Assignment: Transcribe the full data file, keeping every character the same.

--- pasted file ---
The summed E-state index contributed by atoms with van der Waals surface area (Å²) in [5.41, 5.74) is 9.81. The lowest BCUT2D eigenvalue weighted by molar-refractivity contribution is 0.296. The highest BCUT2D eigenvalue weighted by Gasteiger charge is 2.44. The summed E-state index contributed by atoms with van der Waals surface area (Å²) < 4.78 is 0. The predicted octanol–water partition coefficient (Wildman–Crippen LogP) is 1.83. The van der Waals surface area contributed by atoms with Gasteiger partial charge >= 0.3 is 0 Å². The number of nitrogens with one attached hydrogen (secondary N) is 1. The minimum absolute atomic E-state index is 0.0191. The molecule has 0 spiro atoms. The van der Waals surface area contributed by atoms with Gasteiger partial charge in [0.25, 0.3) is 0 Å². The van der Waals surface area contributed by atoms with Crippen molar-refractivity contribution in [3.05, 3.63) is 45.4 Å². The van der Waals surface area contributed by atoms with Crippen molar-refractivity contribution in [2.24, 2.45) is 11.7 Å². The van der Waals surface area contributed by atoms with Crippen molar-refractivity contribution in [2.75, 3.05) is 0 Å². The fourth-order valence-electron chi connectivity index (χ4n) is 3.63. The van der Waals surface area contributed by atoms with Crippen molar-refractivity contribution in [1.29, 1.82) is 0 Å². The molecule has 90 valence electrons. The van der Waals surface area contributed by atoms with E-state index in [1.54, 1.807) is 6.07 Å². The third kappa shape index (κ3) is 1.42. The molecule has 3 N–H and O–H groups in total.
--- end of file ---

The summed E-state index contributed by atoms with van der Waals surface area (Å²) in [5.41, 5.74) is 9.81. The lowest BCUT2D eigenvalue weighted by molar-refractivity contribution is 0.296. The highest BCUT2D eigenvalue weighted by Gasteiger charge is 2.44. The summed E-state index contributed by atoms with van der Waals surface area (Å²) < 4.78 is 0. The predicted octanol–water partition coefficient (Wildman–Crippen LogP) is 1.83. The van der Waals surface area contributed by atoms with Gasteiger partial charge >= 0.3 is 0 Å². The number of nitrogens with one attached hydrogen (secondary N) is 1. The minimum absolute atomic E-state index is 0.0191. The molecule has 0 spiro atoms. The van der Waals surface area contributed by atoms with Gasteiger partial charge in [0.25, 0.3) is 0 Å². The van der Waals surface area contributed by atoms with Crippen molar-refractivity contribution in [3.05, 3.63) is 45.4 Å². The van der Waals surface area contributed by atoms with Crippen molar-refractivity contribution in [2.24, 2.45) is 11.7 Å². The van der Waals surface area contributed by atoms with Crippen molar-refractivity contribution in [2.75, 3.05) is 0 Å². The fourth-order valence-electron chi connectivity index (χ4n) is 3.63. The van der Waals surface area contributed by atoms with Crippen molar-refractivity contribution in [1.29, 1.82) is 0 Å². The molecule has 90 valence electrons. The van der Waals surface area contributed by atoms with E-state index in [1.54, 1.807) is 6.07 Å². The third kappa shape index (κ3) is 1.42. The molecule has 3 N–H and O–H groups in total.